The Road to Hana is only 52 miles. If you've never heard of it, that sounds like a rather short trip. But you can't take this road at 70 mph. There are over 600 hairpin curves and 59 one-lane bridges to cross. With all of those, numerous blind-spots and the 25mph speed limit (or slower), those 52 miles will take about two and a half hours if you don't run into any distractions.
However, this road is FILLED with one incredible distraction after another! Waterfalls and banyan trees, bamboo forests and black sand beaches are all along the Road to Hana. The main reason to take this trip is to experience the beauty. So take The Road to Hana and enjoy the distraction.
There are a few options that you have in driving the Road to Hana. Do you drive it on your own or hire a tour bus? Do you drive all the way around or turn around and drive back? Do you take one day or two? We'll help answer all of these questions.
Driving it on your own means that you have to rent a car, pay for the gas and possibly use a tour guide app, which will allow you to see the things that you find interesting or the ones you have the time to visit. You are the one who decides the things you want to skip on this trip. You are in control of how much time you spend in any location. You can have a tour guide with you when you buy a GPS tour. There are 2 GPS tour guides that we recommend, both are apps that you download on your phone and will play the appropriate section when your car reaches that area. The first is called Gypsy Guide and the benefit of the Gypsy guide is that it covers all of Maui and you are able to use it for your entire trip. The other is the Shaka Guide. In our opinion, it was the better tour guide (much more fun) but it is specific for this tour. Our top recommended app is the Shaka Guide.
You can also hire someone to take you. When you choose to go on a tour, you can watch all the scenery without having to focus on the driving and the more than 600 curves on The Road! The pace of a tour makes sure you will see all the best places on The Road. Of course, the main drawback is the price, running about $150 per person. The other drawback is that you go to the places that the tour wants to visit. Of course, it has benefits, you don't have to have one person miss the views because they are driving, and in most cases, the places you stop will be among the best.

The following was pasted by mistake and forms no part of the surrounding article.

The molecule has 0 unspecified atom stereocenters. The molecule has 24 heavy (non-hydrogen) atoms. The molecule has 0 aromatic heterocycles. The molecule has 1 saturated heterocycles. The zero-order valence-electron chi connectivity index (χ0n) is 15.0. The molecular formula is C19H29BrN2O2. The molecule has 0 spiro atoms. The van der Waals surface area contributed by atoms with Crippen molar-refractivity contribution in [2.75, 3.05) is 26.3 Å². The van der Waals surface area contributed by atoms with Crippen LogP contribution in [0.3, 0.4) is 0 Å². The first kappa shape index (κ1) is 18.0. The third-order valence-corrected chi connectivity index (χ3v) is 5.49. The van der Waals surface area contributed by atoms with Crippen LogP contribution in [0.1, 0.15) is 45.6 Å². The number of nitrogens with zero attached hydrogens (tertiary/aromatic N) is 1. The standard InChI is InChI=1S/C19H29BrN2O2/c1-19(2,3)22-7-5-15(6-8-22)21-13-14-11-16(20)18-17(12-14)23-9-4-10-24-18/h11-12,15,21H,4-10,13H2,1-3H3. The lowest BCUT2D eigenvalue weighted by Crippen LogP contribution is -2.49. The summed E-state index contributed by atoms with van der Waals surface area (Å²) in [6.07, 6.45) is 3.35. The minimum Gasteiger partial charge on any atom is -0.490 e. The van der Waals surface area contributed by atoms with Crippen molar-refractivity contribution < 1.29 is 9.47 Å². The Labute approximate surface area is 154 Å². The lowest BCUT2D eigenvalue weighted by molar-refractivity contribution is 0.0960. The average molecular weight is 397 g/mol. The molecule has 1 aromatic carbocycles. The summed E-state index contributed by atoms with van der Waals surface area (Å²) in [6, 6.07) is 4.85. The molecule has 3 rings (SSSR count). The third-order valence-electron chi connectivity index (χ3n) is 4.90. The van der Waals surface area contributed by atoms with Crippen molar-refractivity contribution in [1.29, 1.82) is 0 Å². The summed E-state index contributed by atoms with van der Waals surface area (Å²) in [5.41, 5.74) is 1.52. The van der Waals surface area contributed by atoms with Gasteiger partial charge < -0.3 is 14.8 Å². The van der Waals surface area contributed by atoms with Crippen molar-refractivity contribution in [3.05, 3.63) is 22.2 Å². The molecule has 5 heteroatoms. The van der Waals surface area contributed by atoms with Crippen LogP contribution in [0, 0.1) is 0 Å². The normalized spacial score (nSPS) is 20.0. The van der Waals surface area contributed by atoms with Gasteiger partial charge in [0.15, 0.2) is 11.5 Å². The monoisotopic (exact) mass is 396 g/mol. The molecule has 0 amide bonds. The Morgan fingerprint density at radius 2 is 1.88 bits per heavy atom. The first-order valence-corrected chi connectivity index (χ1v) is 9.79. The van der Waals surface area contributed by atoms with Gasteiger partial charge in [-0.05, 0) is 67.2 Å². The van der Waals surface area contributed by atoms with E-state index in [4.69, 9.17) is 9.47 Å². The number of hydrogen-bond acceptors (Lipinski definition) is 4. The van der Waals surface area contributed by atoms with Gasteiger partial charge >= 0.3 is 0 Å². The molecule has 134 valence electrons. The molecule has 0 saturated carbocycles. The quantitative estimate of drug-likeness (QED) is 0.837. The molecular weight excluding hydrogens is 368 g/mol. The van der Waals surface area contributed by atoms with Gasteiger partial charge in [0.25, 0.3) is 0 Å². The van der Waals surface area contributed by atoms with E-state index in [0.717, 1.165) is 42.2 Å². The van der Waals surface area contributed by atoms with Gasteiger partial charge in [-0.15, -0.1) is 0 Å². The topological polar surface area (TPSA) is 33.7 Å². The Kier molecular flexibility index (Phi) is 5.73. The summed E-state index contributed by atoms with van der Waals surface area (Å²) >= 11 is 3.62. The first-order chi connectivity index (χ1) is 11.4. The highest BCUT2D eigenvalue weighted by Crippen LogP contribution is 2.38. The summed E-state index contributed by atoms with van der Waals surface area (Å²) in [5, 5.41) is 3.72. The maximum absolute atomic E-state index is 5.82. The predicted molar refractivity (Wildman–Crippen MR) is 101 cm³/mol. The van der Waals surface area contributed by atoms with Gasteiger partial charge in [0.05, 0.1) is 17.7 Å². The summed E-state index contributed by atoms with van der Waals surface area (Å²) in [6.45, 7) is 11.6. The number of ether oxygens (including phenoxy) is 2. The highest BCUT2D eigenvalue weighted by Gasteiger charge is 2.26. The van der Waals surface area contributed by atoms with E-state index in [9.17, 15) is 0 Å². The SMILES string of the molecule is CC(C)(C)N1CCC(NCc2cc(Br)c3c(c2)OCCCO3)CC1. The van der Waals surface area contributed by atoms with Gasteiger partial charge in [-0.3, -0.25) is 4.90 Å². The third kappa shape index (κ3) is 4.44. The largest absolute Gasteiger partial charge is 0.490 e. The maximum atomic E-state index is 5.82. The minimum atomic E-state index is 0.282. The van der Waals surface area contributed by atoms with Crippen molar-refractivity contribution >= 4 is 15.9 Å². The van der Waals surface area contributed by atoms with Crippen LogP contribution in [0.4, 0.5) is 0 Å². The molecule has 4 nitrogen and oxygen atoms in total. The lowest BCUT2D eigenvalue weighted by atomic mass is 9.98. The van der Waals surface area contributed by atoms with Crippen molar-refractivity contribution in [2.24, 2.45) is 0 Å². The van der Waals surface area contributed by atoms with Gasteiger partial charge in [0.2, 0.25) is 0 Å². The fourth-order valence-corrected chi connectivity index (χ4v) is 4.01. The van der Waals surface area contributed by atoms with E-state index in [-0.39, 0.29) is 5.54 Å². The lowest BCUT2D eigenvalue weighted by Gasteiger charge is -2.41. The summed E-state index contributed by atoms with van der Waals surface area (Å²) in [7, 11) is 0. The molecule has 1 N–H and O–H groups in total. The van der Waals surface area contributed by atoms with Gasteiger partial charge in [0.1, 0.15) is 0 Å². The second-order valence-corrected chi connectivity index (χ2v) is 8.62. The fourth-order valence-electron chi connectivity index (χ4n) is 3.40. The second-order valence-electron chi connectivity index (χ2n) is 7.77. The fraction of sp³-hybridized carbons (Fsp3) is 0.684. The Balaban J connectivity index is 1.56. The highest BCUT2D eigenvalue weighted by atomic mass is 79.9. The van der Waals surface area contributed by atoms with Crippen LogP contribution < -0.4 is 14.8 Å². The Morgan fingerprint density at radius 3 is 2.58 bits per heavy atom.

The Backside of Hana is a partially paved, rugged road. If you choose to travel this road, you will be on the less developed territory. The ones with a wild, adventurous nature will love the bumpy ride, close to the edge of a cliff driving. For everyone else, you will probably prefer to go back the way you came. And for most car rental companies, driving all the way around is not permitted, if you crash here, you are on your own and any insurance you purchase will probably be void. One car rental company that we found that allows you to drive all the way around in their Jeeps or Vans is Kihei Car Rental. Tell them that Hawaiian Planner sent you.
You will find the land to be dryer once you've passed the O'heo Pools and after you've gone around a few rugged roads, the road clears up and is paved and smooth. Before you take off, check the internet to see if there is any road work that may temporarily close the roads, as happened to us on our last trip.
There are advantages to doing it both ways. Making this a one day trip means you can leave your belongings in your hotel and only bring along a day-bag, whether you drive it yourself or book a spot on a tour bus. You don't have to worry about booking a room, which can be a little more expensive than on the West or South sides of the island.
If you decide to take two days you will have the chance to be fully immersed in the beauty along The Road to Hana. You'll get to see more things, and enjoy each of them for a longer period of time. Or take 3 or more days and truly immerse yourself on the Hana side of the island. You can even rent a cabin at Waianapanapa Black Sand Beach for about $90 a night (minimum 2 nights).
Most guidebooks will recommend that you start no later than 8:00 AM. Some will start around 9:00, but we recommend being at Ho'okipa Beach at about 6:00 AM in summer or 7:00 AM in winter (right at sunrise). By doing so, you'll be able to get better parking options along the way and miss most of the crowds. Better yet, drive all the way to Keanae Arboretum by sunrise and stop at Ho'okipa Beach on your way back!
The temperatures on Maui vary greatly and you can experience all four seasons in one day. The Road to Hana is beautiful no matter what the weather is like, but if you're expecting clear skies and sunshine, you may be disappointed. It rains more on the east side of Maui (where the Road to Hana is located) than anywhere else on the island, so be prepared for a little wet weather.
In addition, take an umbrella or rain coat with you, just in case.
The Road to Hana is a 52-mile drive, but there are no gas stations on the way. So make sure your tank is full before you start out. There is a gas station in Hana, so you will want to make sure that you top off your tank once you get there, before you continue on or head back.